The Counselor’s Role in the Aftermath of School Shootings

Posted on February 11, 2019  in  [ Psychology & Counseling ]

Any objective look at the numbers will reveal that the incidence rate of school shootings in the U.S. is frighteningly high. Since an act of mass violence could happen anywhere, all school counselors must be prepared to deal with the aftermath. It is important to know how to help students cope with the effects that a school shooting can have on then emotionally. Of course, preventive interventions are also essential. Proactive counselors can work with students, parents and other school staff to identify at-risk youth and provide the services necessary to prevent a tragedy.

Crisis Intervention Resources

It’s ideal for schools to already have a plan in place just in case the worst should happen. School counselors can be prepared by developing a psychological crisis response plan. The plan should identify all available resources in the school and out in the community. Community resources might include the local mental health centers, disaster response networks, health care professionals, the local Red Cross chapter, police agencies, fire departments and other first responders. The school can coordinate mutual aid agreements among these partners so that a plan of action can immediately go into effect if a mass shooting occurs.

Psychological First Aid Training

A school’s internal resources can include any staff member who is capable of providing psychological first aid (PFA). However, a PFA is supposed to be used by a mental health worker, such as a school counselor. Any teacher, staff member or parent can receive training in psychological first aid. School counselors can play an important role in designing and implementing these training programs and if necessary, overseeing and providing PFA in the aftermath of a school shooting.

Psychological First Aid: Listen, Protect and Connect

Psychological first aid is not a long-term trauma treatment modality. As the name suggests, it’s like a Band-Aid intended to help victims of trauma cope with the immediate aftermath of the incident. Ideally, victims will later seek long-term therapy services. There are a few different models of PFA. With the rise in school shootings during the 1990s, the Listen, Protect and Connect (LPC) model was developed specifically for those incidents. LPC’s primary goals are twofold:

  • The stabilization of the emotions and behaviors of affected individuals
  • The restoration of an improved mental and emotional state conducive to post-trauma productivity

LPC is an evidence-informed methodology that uses the following steps:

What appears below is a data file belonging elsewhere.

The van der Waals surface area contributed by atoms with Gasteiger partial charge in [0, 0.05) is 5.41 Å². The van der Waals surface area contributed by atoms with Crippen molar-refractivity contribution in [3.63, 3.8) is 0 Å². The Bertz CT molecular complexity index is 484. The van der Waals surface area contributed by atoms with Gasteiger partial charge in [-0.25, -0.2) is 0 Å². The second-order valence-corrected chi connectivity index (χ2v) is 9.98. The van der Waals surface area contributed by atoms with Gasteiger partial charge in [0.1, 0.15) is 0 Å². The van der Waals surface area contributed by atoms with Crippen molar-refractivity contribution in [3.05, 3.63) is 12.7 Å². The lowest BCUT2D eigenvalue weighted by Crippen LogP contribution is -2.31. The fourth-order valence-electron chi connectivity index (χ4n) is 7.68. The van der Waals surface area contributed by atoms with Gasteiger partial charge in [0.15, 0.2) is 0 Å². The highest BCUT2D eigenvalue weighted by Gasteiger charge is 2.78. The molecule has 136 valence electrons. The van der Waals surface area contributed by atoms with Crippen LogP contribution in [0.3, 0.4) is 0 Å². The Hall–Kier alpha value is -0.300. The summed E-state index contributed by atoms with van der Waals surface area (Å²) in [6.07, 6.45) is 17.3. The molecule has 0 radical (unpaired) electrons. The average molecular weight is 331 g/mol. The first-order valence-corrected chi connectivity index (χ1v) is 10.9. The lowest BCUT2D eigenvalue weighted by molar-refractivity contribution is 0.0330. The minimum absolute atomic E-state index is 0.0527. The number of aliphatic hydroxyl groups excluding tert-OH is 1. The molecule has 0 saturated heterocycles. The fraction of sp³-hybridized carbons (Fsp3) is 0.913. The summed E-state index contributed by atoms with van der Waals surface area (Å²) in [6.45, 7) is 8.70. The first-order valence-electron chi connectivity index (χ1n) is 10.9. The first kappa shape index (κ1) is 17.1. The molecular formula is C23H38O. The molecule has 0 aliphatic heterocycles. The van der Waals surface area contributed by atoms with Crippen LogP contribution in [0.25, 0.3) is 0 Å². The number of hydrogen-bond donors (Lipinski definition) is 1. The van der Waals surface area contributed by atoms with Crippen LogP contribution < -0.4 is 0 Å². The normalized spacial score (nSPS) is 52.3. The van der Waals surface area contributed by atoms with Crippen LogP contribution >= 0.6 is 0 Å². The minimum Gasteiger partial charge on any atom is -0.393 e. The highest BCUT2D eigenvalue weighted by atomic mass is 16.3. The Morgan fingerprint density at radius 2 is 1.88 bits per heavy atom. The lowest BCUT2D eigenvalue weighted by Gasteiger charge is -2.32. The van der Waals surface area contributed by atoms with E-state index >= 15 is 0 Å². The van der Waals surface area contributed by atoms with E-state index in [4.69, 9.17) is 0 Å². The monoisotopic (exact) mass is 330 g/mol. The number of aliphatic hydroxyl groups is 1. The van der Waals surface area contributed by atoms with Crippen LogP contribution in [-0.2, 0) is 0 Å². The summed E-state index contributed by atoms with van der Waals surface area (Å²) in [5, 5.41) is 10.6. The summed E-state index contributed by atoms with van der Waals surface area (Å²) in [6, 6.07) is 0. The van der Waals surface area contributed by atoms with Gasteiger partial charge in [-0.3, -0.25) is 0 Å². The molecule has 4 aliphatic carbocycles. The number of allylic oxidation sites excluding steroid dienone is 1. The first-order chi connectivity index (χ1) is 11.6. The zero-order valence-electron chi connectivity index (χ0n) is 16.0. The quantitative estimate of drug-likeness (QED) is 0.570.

• Listen: The use of reflective listening skills and open-ended, non-invasive questions.
  • Protect: The use of a brief screener to identify cognitive, psychological and physiological responses to trauma. Assessments and open discussions can identify which children have maladaptive reactions or are potentially high-risk for PTSD. This step also involves reassuring the child about the actions taken by the school and community to keep the child safe.
  • Connect: The connection of students to ongoing mental health care resources, particularly those at a high risk of chronic distress.

During the coming weeks and months, the counselor’s role expands. As students return to school, counselors must be prepared to help them address new and ongoing challenges, such as problems focusing on schoolwork and persistent feelings of insecurity.

Grand Canyon University brings a Christian worldview to our academics. We invite students interested in becoming counselors to explore our BS degree programs by clicking on the Request More Information button. Those who have a particular interest in working with trauma victims may choose to enroll in our Bachelor of Science in Behavioral Health Science with an Emphasis in Trauma program.         

About College of Humanities and Social Sciences

As the title of our blog suggests, these posts by College of Humanities and Social Sciences (CHSS) faculty and special guests will engage, inform and challenge you in a myriad of ways. The posts reflect the diversity of our programs of study: degrees that are traditional (history), current (justice studies and communications), academic (English literature) and career-oriented (psychology, counseling, criminal justice and government). Here, there is something for everyone.


Loading Form...

Back to top